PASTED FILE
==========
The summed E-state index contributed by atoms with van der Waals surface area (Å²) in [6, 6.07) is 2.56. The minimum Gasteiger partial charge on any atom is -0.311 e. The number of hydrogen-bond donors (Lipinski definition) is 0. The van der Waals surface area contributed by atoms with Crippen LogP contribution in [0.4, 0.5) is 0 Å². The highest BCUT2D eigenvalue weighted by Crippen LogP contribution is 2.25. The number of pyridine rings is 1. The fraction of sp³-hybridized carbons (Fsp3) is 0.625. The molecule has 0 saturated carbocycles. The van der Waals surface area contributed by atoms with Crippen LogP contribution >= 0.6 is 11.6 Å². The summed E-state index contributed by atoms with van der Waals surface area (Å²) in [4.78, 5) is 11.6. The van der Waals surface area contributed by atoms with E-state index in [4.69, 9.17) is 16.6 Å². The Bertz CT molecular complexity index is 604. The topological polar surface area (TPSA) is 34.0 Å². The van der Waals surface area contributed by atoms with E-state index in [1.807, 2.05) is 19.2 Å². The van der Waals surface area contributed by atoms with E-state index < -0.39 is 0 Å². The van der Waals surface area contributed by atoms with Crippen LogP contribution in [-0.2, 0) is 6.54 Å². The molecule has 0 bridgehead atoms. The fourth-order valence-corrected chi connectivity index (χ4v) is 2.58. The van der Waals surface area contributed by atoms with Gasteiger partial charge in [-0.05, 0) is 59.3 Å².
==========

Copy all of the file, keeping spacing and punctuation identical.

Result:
The summed E-state index contributed by atoms with van der Waals surface area (Å²) in [6, 6.07) is 2.56. The minimum Gasteiger partial charge on any atom is -0.311 e. The number of hydrogen-bond donors (Lipinski definition) is 0. The van der Waals surface area contributed by atoms with Crippen LogP contribution in [0.4, 0.5) is 0 Å². The highest BCUT2D eigenvalue weighted by Crippen LogP contribution is 2.25. The number of pyridine rings is 1. The fraction of sp³-hybridized carbons (Fsp3) is 0.625. The molecule has 0 saturated carbocycles. The van der Waals surface area contributed by atoms with Crippen LogP contribution >= 0.6 is 11.6 Å². The summed E-state index contributed by atoms with van der Waals surface area (Å²) in [4.78, 5) is 11.6. The van der Waals surface area contributed by atoms with E-state index in [4.69, 9.17) is 16.6 Å². The Bertz CT molecular complexity index is 604. The topological polar surface area (TPSA) is 34.0 Å². The van der Waals surface area contributed by atoms with E-state index in [1.807, 2.05) is 19.2 Å². The van der Waals surface area contributed by atoms with E-state index < -0.39 is 0 Å². The van der Waals surface area contributed by atoms with Crippen LogP contribution in [-0.2, 0) is 6.54 Å². The molecule has 0 bridgehead atoms. The fourth-order valence-corrected chi connectivity index (χ4v) is 2.58. The van der Waals surface area contributed by atoms with Gasteiger partial charge in [-0.05, 0) is 59.3 Å².